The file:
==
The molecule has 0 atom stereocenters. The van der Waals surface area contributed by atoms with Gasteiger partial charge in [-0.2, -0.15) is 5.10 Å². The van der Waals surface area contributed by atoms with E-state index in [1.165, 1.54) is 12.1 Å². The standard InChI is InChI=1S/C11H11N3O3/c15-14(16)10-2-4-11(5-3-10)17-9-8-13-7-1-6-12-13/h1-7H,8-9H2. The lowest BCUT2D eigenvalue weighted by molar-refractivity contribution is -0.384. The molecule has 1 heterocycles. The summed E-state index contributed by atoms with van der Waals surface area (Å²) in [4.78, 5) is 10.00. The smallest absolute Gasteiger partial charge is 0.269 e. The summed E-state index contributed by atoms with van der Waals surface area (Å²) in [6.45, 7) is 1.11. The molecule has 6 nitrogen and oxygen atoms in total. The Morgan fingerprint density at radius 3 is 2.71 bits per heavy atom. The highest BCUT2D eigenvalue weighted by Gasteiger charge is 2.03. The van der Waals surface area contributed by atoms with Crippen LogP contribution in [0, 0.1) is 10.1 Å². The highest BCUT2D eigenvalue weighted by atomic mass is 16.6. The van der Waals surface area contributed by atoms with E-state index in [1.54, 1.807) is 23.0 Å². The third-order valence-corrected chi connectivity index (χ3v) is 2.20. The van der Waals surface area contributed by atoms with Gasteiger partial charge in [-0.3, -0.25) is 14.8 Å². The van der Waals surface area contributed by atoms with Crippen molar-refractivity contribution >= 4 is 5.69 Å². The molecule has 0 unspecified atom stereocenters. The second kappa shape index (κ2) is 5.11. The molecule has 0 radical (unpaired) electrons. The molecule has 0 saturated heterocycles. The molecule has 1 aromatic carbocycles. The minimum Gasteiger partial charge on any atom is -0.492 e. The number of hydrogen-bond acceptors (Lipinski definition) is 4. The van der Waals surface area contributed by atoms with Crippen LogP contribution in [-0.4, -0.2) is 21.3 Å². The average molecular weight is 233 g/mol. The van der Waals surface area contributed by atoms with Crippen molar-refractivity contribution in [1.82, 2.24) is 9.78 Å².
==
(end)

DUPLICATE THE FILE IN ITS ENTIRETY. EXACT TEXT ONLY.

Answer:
The molecule has 0 atom stereocenters. The van der Waals surface area contributed by atoms with Gasteiger partial charge in [-0.2, -0.15) is 5.10 Å². The van der Waals surface area contributed by atoms with E-state index in [1.165, 1.54) is 12.1 Å². The standard InChI is InChI=1S/C11H11N3O3/c15-14(16)10-2-4-11(5-3-10)17-9-8-13-7-1-6-12-13/h1-7H,8-9H2. The lowest BCUT2D eigenvalue weighted by molar-refractivity contribution is -0.384. The molecule has 1 heterocycles. The summed E-state index contributed by atoms with van der Waals surface area (Å²) in [4.78, 5) is 10.00. The smallest absolute Gasteiger partial charge is 0.269 e. The summed E-state index contributed by atoms with van der Waals surface area (Å²) in [6.45, 7) is 1.11. The molecule has 6 nitrogen and oxygen atoms in total. The Morgan fingerprint density at radius 3 is 2.71 bits per heavy atom. The highest BCUT2D eigenvalue weighted by Gasteiger charge is 2.03. The van der Waals surface area contributed by atoms with Crippen LogP contribution in [0, 0.1) is 10.1 Å². The highest BCUT2D eigenvalue weighted by atomic mass is 16.6. The van der Waals surface area contributed by atoms with E-state index in [1.54, 1.807) is 23.0 Å². The third-order valence-corrected chi connectivity index (χ3v) is 2.20. The van der Waals surface area contributed by atoms with Gasteiger partial charge in [-0.3, -0.25) is 14.8 Å². The van der Waals surface area contributed by atoms with Crippen molar-refractivity contribution >= 4 is 5.69 Å². The molecule has 0 unspecified atom stereocenters. The second kappa shape index (κ2) is 5.11. The molecule has 0 radical (unpaired) electrons. The molecule has 0 saturated heterocycles. The molecule has 1 aromatic carbocycles. The minimum Gasteiger partial charge on any atom is -0.492 e. The number of hydrogen-bond acceptors (Lipinski definition) is 4. The van der Waals surface area contributed by atoms with Crippen LogP contribution in [-0.4, -0.2) is 21.3 Å². The average molecular weight is 233 g/mol. The van der Waals surface area contributed by atoms with Crippen molar-refractivity contribution in [1.82, 2.24) is 9.78 Å².